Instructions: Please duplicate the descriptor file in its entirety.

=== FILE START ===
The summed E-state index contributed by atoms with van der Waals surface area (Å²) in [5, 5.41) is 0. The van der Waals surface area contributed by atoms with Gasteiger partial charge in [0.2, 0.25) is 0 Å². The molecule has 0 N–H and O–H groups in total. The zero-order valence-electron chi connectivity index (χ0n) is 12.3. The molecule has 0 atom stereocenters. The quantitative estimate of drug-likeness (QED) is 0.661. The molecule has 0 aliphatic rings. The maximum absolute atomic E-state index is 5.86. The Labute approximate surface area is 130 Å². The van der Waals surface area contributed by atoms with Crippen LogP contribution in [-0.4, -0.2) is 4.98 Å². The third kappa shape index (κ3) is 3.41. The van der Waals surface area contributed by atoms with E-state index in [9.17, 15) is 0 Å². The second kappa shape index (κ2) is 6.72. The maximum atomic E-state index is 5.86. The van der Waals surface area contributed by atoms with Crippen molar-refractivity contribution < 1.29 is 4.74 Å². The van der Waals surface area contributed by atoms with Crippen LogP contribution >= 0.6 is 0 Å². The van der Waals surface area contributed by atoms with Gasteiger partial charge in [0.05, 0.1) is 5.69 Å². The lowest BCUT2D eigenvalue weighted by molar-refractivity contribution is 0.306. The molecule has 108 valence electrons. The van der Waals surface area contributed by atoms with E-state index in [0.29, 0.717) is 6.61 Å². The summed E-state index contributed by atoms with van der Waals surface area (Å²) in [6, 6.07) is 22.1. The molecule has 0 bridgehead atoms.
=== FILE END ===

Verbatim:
The summed E-state index contributed by atoms with van der Waals surface area (Å²) in [5, 5.41) is 0. The van der Waals surface area contributed by atoms with Gasteiger partial charge in [0.2, 0.25) is 0 Å². The molecule has 0 N–H and O–H groups in total. The zero-order valence-electron chi connectivity index (χ0n) is 12.3. The molecule has 0 atom stereocenters. The quantitative estimate of drug-likeness (QED) is 0.661. The molecule has 0 aliphatic rings. The maximum absolute atomic E-state index is 5.86. The Labute approximate surface area is 130 Å². The van der Waals surface area contributed by atoms with Crippen LogP contribution in [-0.4, -0.2) is 4.98 Å². The third kappa shape index (κ3) is 3.41. The van der Waals surface area contributed by atoms with E-state index in [9.17, 15) is 0 Å². The second kappa shape index (κ2) is 6.72. The maximum atomic E-state index is 5.86. The van der Waals surface area contributed by atoms with Crippen molar-refractivity contribution < 1.29 is 4.74 Å². The van der Waals surface area contributed by atoms with Crippen LogP contribution >= 0.6 is 0 Å². The van der Waals surface area contributed by atoms with Gasteiger partial charge in [0.05, 0.1) is 5.69 Å². The lowest BCUT2D eigenvalue weighted by molar-refractivity contribution is 0.306. The molecule has 108 valence electrons. The van der Waals surface area contributed by atoms with E-state index in [0.29, 0.717) is 6.61 Å². The summed E-state index contributed by atoms with van der Waals surface area (Å²) in [6, 6.07) is 22.1. The molecule has 0 bridgehead atoms.